With the fast development of sophisticated machine learning algorithms, artificial intelligence has been gradually penetrating a number of brand new fields with unprecedented speed.
One of the outstanding problems hampering further progress is the interpretability challenge.
This challenge arises when the models built by the machine learning algorithms are to be used by humans in their decision making, particularly when such decisions are subject to legal consequences and/or administrative audits.
For human decision makers operating in those circumstances, to accept the professional and legal responsibility ensuing from decisions assisted by machine learning, it is critical to comprehend the models.
For areas like the healthcare domain, business, crime prediction, etc., mistakes in these areas can be catastrophic. For instance, to develop safe self-driving cars we need to understand their rare but costly mistakes. Therefore, it is imperative to explain the learned representations, relationships between the inputs and the dependent variables and decisions made by these models. To trust the model, decision makers need to first understand the model’s behavior, and then evaluate and refine the model using their domain knowledge. One critical issue associated with future automated systems based on machine learning is its misalignment with the objectives of its stakeholders. That is, whether these systems really behave reliably in unforeseen situations. They may perform pretty well on test cases, but might do the wrong thing in deployment in the wild. Ironically, it could also be revealed later that they were doing the right things for the wrong reasons. Hence, interpretability plays a significant role in assisting us to reduce errors.
Properties of Interpretability
In the machine learning community, recently, interpretability is defined as “the ability to explain or to present in understandable terms to a human”.
Besides definition, a much harder task is to quantify and measure interpretability. Hence, the effort is extended beyond typical machine learning research into human-computer interaction. There are also other studies on aspects of interpretability such as the plausibility of models: the likeliness that a user accepts it as an explanation for a prediction.
For evaluation metrics, there are no mutually agreed standards. Sometimes the evaluation methods are only applicable to a specific model.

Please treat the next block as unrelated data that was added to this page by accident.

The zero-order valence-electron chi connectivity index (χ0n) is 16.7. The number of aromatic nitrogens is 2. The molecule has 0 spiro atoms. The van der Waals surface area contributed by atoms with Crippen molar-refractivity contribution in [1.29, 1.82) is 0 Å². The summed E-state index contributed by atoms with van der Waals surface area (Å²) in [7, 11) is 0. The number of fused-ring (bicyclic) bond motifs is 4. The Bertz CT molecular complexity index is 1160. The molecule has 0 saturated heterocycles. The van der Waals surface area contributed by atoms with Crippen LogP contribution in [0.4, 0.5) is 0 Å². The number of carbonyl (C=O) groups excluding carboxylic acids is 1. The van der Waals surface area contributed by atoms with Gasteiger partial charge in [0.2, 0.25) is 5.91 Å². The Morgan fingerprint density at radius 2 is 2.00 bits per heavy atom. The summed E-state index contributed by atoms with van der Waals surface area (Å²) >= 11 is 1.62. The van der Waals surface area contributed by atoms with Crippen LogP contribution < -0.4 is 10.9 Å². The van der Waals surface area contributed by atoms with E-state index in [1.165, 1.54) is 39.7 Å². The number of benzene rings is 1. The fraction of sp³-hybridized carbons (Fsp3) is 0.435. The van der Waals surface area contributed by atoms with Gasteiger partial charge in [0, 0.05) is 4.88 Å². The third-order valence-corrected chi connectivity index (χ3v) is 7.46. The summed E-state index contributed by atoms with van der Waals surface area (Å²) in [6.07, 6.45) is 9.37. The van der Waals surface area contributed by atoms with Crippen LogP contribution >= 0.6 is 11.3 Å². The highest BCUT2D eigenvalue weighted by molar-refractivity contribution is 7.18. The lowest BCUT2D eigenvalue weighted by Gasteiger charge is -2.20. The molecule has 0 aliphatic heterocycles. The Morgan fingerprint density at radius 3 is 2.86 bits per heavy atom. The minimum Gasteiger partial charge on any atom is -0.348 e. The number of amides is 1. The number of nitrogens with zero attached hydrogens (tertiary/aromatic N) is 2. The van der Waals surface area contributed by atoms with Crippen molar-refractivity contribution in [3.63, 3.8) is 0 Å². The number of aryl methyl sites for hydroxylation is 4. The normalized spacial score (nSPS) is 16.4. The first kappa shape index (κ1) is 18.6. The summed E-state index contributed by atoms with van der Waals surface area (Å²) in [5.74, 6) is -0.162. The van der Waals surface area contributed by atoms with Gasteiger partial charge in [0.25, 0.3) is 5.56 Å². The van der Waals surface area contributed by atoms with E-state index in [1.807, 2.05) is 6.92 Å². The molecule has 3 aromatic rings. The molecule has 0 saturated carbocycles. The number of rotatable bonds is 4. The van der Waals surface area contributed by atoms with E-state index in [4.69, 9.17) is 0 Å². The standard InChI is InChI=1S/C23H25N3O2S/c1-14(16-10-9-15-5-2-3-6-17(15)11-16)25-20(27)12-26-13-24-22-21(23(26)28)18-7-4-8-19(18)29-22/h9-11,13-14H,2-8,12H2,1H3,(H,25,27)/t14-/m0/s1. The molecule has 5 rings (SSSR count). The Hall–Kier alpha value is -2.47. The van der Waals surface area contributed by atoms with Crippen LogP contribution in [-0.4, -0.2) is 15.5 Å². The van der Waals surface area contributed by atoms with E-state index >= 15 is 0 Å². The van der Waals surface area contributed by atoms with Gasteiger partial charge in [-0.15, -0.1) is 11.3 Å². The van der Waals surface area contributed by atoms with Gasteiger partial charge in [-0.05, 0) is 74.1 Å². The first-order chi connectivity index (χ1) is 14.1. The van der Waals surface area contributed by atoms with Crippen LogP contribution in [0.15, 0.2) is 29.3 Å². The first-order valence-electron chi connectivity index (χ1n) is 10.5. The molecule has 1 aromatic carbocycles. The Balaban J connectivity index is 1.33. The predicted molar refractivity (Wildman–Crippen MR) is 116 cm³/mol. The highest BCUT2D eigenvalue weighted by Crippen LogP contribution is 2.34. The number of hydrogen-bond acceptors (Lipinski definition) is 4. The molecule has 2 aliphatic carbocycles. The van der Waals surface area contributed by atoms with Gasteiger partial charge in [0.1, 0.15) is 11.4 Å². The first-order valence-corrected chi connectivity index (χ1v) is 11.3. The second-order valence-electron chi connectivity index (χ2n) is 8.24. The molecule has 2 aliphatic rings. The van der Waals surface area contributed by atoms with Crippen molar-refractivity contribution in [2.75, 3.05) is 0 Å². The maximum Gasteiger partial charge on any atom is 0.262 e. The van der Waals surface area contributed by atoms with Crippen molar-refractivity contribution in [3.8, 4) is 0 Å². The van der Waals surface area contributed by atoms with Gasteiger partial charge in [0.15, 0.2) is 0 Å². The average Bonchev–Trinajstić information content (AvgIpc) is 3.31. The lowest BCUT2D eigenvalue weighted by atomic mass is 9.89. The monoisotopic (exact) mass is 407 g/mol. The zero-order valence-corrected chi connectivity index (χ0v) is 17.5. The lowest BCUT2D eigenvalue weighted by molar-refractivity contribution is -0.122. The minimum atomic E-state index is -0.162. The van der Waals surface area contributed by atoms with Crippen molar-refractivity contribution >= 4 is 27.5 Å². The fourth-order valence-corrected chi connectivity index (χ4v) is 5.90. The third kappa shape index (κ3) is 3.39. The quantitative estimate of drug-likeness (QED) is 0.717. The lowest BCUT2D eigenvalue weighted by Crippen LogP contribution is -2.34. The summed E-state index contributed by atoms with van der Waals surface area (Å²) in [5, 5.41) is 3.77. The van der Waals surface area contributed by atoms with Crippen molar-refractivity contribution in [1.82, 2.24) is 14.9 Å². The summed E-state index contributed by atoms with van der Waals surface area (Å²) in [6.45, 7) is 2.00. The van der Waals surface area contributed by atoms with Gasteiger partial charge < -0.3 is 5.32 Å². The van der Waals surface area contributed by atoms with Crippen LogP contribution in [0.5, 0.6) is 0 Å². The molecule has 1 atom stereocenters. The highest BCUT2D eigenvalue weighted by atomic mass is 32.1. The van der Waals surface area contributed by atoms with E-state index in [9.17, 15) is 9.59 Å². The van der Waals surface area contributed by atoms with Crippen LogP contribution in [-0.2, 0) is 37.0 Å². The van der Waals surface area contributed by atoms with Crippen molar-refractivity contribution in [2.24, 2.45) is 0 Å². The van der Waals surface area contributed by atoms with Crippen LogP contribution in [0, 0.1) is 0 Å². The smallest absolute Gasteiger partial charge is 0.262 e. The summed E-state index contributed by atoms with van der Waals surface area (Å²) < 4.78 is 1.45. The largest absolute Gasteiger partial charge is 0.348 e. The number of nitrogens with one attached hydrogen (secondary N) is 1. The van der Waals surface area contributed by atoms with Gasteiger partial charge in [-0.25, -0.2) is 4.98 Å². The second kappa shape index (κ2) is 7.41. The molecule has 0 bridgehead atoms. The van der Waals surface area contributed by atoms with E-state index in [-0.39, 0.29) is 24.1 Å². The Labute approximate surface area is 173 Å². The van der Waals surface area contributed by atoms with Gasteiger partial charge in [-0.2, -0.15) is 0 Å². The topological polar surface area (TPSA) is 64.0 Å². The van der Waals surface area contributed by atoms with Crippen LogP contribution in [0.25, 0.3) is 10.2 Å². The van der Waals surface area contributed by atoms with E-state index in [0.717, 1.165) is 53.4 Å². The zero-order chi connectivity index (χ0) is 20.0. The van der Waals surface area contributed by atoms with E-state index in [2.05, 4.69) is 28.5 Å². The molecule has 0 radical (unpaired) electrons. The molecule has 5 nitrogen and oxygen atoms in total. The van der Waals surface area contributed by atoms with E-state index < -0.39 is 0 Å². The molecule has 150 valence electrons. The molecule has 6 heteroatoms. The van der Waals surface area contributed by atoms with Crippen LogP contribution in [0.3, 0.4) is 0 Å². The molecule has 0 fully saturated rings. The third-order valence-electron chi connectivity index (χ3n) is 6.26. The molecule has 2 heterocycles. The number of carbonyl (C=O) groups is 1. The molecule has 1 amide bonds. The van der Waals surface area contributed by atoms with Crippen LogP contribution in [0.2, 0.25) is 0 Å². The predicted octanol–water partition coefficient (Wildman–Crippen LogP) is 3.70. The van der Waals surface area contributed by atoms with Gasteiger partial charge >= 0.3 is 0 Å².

I present some general evaluation metrics: fidelity, comprehensibility and accuracy, which are frequently used by some state-of-art works.
Fidelity: It is not realistic for the interpretation model to be entirely faithful to the black-box model. Fidelity demands that the interpretation model’s prediction should match that of the black-box model as closely as possible. In other words, the interpretation model tries to mimic the behavior of the model itself on the instance being predicted.
Comprehensibility: Comprehensibility requires that the interpretation results are understandable to the users. When building an interpretation method, we should take into consideration the limitation of human cognition. For instance, decision trees involving thousands of nodes and decision rules having hundreds of levels of if-then conditions are not interpretable in this sense, although they are commonly regarded as inherently interpretable algorithms for textual representations.
Accuracy: Accuracy measures the performance of the interpretation model on the original training data used to train the black-box model to check if the interpretation model could outperform the black-box model. The measurements could be traditional evaluation metrics in machine learning such as accuracy score, AUC score, F1-score, etc.
Interpretations of models
One interpretation method is a visualization technique that interprets deep Convolutional Neural Networks (CNN) via meta-learning, named CNN-INTE . Compared to LIME which provides local interpretations for the entire model in specific regions of the feature space, this method provides global interpretation for any test instances on the hidden layers in the whole feature space.
The second interpretation method applies the Knowledge Distillation technique to distill Deep Neural Networks into decision trees in order to attain good performance and interpretability simultaneously.
To know more about these interpretations, please look at these research papers:
- Xuan Liu, Xiaoguang Wang, and Stan Matwin. “QDV: Refining Deep Neural Networks with Quantified Interpretability.” In 2020 European Conference on Artificial Intelligence (ECAI), submitted.
- Liu, Xuan, Xiaoguang Wang, and Stan Matwin. “Improving the Interpretability of Deep Neural Networks with Knowledge Distillation.” In 2018 IEEE International Conference on Data Mining Workshops (ICDMW), pp. 905-912. IEEE, 2018.
- Liu, Xuan, Xiaoguang Wang, and Stan Matwin. “Interpretable deep convolutional neural networks via meta-learning.” In 2018 International Joint Conference on Neural Networks (IJCNN), pp. 1-9. IEEE, 2018.